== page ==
His current research areas include the population pharmacokinetics of methadone, genetic influences of methadone pharmacology and treatment outcome, electronic health record privacy provisions of 42 CFR Part 2, and clinical decision support tool development for SUD. 

    He is Chair of the Life-Long Learning and Self-Assessment committee for the American Board of Addiction Medicine and is ASAM Region VI (IA, IL, IN, MI, MN, WI) director. Internationally, he is co-director of the SAMHSA-funded Vietnam HIV and Addiction Technology Transfer Center and provides ongoing technical assistance for the Substance Abuse and Mental Health Administration in South East and Central Asia.

    Alexander Y. Walley

    MD, MSc, FASAM

    Alexander Y. Walley, M.D., M.Sc., is an Associate Professor of Medicine at Boston University School of Medicine, a general internist and addiction medicine specialist at Boston Medical Center. He is the director of the Addiction Medicine Fellowship program and founded the Inpatient Addiction Consult Service at Boston Medical Center. He does clinical and research-related work on the medical complications of substance use, specifically HIV and overdose. He provides primary care and office-based buprenorphine treatment for HIV patients and methadone maintenance treatment. He is the medical director for the Massachusetts Department of Public Health’s Opioid Overdose Prevention Pilot Program.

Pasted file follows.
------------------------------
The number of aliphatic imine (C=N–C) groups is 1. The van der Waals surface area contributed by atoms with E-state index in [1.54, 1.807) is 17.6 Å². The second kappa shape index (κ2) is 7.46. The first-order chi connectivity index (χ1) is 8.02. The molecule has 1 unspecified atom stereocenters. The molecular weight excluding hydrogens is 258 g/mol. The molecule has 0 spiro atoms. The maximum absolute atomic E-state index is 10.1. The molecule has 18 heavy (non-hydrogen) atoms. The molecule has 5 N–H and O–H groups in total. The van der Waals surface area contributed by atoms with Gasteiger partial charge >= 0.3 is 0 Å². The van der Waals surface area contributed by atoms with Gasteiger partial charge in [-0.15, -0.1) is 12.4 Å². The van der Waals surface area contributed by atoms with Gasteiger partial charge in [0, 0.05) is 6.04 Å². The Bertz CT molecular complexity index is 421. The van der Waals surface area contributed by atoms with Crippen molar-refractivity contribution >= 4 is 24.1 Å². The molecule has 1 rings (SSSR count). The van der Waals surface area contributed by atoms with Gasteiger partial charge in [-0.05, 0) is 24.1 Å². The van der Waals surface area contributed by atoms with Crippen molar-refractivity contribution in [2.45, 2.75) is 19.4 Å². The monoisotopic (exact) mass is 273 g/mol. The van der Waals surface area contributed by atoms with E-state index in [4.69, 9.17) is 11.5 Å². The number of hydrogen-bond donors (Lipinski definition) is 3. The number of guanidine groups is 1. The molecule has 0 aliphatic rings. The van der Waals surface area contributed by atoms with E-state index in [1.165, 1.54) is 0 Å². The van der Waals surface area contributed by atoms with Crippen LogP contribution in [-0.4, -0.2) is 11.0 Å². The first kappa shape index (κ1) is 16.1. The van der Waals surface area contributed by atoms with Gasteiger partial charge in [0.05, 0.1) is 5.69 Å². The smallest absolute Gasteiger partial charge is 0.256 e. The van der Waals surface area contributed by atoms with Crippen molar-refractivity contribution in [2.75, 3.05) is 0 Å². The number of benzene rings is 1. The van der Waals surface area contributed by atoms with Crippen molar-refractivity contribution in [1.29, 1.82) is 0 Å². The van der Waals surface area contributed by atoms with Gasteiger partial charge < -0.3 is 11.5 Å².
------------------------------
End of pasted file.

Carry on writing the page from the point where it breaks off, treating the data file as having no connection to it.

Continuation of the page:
Lia Bennett

    MPH

    Lia Bennett is an independent consultant serving as the Director of Maintenance of Certification for the American Board of Addiction. She was a quality improvement program coordinator for the American College of Physicians and brings to ABAM, over 10 years of experience developing and managing MOC compliant programs. She has worked in the field of internal medicine conducting continuing medical education research in the areas of adult immunization, cardiovascular risk and diabetes. Ms. Bennett received her Masters of Public Health with a graduate certificate in Integrative Health. She strives to provide superior guidance to ABAM Diplomates.

    ACCME Accredited with Commendation

    ACCME Accreditation Statement

    The American Society of Addiction Medicine is accredited by the Accreditation Council for Continuing Medical Education (ACCME) to provide continuing medical education for physicians.

    AMA Credit Designation Statement

    The American Society of Addiction Medicine designates this enduring material for a maximum of 1 AMA PRA Category 1 Credit(s).  Physicians should claim only the credit commensurate with the extent of their participation in the activity.

    ABPM Maintenance of Certification (MOC)

    The American Board of Preventive Medicine (ABPM) has approved this activity for a maximum of 1 LLSA credits towards ABPM MOC Part II requirements.

    ABAM Transitional Maintenance of Certification (tMOC)

    This course has been approved by the American Board of Addiction Medicine (ABAM). Physicians enrolled in the ABAM Transitional Maintenance of Certification Program (tMOC) can apply a maximum of AMA PRA Category 1 Credit(s)™ for completing this course.